In August, 2007, I purchased a 2000 Porsche Boxster during Reno’s famous Hot August Nights from Silver Auctions of Spokane, Washington.
The trouble started as soon as I drove the car home from the auction site, a whopping twelve miles. To make a long story short, over the next two weeks the local Porsche dealer, and another independent shop both evaluated the car and found a host of problems including oil in the cooling system and coolant in the engine oil, swollen hoses from the long-term crossover, and oil leaks. Both estimated repairs from $5, 000 to $15, 000 (depending on the exact cause), for a car I had just bought for over $20, 000!
The second mechanic told me that the car had every symptom of having been through a flood, and was certainly delivered in defective condition. They even found a large water-logged paint brush wedged in the spoiler compartment of the rear wing, along with silt and debris in the rear compartment and in the trunk liners.
Silver Auctions was contacted and updated from the start, and Mitch Silver assured me that he would work to get the situation resolved, although now eleven months have passed and I still have this inoperable car sitting in my garage covered with dust. Even though HIS bidding contract specifically states that the buyer is protected against exactly this kind of thing, he has done nothing to resolve the case. I am just sitting here with a piece of junk in the garage, with a pre-auction inspection report stating that the car is in excellent condition.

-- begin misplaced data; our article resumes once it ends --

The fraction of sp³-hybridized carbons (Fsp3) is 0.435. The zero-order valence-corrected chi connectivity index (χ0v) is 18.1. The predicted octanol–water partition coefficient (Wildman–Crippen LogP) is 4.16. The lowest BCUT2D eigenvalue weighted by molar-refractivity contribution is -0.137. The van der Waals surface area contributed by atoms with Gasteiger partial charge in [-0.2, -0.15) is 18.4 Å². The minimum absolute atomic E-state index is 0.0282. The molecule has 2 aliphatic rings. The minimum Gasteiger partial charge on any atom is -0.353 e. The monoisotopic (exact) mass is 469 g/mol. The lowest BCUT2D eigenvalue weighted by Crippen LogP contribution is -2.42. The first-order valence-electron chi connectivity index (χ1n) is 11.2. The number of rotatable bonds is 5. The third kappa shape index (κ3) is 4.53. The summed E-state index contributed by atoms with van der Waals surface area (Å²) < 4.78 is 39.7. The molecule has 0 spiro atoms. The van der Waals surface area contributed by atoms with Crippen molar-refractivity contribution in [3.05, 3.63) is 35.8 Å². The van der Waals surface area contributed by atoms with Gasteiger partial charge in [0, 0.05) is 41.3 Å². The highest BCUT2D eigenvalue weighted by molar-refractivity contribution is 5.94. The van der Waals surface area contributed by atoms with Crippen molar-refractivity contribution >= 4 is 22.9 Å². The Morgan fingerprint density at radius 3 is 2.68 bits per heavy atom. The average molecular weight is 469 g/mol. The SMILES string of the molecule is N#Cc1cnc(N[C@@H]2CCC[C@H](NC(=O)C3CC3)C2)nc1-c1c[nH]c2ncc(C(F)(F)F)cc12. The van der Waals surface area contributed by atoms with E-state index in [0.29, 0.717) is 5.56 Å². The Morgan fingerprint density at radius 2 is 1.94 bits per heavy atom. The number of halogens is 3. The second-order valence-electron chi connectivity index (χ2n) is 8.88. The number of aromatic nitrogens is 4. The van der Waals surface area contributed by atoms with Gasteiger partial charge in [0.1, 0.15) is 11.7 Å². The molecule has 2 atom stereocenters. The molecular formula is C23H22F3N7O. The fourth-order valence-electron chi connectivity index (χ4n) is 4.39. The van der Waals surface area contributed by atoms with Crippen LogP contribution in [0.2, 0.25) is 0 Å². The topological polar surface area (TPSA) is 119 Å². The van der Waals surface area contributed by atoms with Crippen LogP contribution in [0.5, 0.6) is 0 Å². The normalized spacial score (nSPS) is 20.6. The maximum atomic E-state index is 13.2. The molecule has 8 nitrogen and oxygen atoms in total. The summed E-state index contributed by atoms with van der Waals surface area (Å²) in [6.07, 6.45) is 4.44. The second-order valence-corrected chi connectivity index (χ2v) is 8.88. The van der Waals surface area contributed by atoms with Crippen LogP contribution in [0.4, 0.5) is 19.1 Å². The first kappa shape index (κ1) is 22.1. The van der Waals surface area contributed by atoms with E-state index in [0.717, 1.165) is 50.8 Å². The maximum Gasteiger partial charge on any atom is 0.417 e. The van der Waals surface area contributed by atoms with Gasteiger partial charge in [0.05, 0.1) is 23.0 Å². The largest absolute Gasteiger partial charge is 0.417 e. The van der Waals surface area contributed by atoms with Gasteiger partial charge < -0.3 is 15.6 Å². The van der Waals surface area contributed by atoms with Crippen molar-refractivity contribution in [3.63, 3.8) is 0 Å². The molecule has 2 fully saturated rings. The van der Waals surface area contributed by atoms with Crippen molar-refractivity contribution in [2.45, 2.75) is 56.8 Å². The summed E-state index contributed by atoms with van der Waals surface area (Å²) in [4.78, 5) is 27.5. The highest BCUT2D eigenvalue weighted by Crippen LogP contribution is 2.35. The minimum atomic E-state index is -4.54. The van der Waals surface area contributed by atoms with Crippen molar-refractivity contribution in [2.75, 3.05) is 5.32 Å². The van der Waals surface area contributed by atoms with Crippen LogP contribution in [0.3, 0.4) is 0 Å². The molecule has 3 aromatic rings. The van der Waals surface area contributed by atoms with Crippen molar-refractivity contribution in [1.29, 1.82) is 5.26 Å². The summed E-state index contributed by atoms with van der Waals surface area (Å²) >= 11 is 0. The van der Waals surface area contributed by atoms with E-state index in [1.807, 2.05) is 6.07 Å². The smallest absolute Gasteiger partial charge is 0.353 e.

I purchased this car in good faith. I relied on the cars presented at the auction being in good condition unless stated otherwise, with no undisclosed defects, and believed that buyers were protected by Silver Auction’s bidding contract. The Vehicle Inspection Form provided to me has half the sections left blank, and the Vehicle Description Sheet posted with the car at the auction has all areas marked as “Excellent”, which is far from being either an accurate or truthful description. I retained an attorney several months ago, letters have been exchanged, and almost a year has passed with Silver Auctions refusing to take responsibility and honor their Bidding Contract.
Hot August Nights is a great event. It’s great for car lovers and great for Reno. But it’s just not right for this company to come into our town and unload lemons on unsuspecting buyers, and make lots of money doing it.
If posting this situation can keep this from happening to even one person this year, then we can at least feel a little bit better. Please - Buyers Beware. If you are considering purchasing a car at auction, have a mechanic you know and trust go over every inch of the car before you buy.